Fractals are complex patterns that show the same details at different scales.
Although fractals are very complex shapes, they are formed by repeating a simple process over and over.
This means you can zoom into a fractal and find the same pattern/shape deeper and deeper, over and over again.
We can find fractals all over the natural world. They appear from tiny patterns like in seashells, right up to the giant spirals of the galaxies.
For a few examples of natural fractals. we can also find fractals in: Trees, river networks, mountain rangers, coastlines, lightning bolts, even blood vessels and flowers.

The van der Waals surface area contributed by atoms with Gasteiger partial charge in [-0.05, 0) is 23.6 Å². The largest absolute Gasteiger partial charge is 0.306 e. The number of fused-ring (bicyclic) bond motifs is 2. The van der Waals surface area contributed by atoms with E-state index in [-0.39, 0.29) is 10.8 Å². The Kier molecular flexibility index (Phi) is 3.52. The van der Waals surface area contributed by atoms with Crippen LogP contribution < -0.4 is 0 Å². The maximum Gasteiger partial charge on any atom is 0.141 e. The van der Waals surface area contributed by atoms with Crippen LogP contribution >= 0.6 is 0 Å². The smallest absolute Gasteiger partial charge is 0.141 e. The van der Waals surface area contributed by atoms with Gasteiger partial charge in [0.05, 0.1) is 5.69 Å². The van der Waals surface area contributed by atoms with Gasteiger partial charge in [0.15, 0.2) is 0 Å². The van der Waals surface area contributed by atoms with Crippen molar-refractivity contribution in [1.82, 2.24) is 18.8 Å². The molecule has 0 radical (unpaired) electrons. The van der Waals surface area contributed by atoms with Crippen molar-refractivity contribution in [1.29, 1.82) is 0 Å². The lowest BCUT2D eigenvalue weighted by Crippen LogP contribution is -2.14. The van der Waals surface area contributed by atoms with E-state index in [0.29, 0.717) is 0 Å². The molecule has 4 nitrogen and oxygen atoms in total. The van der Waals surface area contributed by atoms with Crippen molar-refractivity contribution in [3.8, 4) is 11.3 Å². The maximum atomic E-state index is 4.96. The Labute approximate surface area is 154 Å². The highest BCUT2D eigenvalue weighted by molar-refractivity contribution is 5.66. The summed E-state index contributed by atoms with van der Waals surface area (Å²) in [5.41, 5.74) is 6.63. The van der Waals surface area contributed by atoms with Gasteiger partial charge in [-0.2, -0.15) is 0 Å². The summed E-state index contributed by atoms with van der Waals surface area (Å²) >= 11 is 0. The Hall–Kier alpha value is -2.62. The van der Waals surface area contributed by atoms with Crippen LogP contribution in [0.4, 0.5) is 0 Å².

We can look at a fractal as a picture that tells a story of the natural processes that formed it.
One of the great things about fractals is that even if you don’t think you know anything at all about fractals yet,
you actually already do, because you’ve grown up in a world full of fractals.
Both natural and mathematical fractals can be extremely beautiful and one of the extraordinary things about learning fractals, is to discover that Science, Maths and Art are intimately related.
Fractals are full of meaning.
They are patterns that tell stories. Fractals are the pictures of Chaos Theory, the study of unpredictable, dynamic systems.
We will use fractals to learn the fundamental lesson of Chaos Theory, that small changes can lead to big differences.
Finally, fractals can be very useful and we will use some examples of fractals, in engineering, medicine, electronics and even in the design of cities.
Studying fractals can lead to a deeper understanding of the patterns of nature and the ways in which a wide range of seemingly different systems are actually interconnected.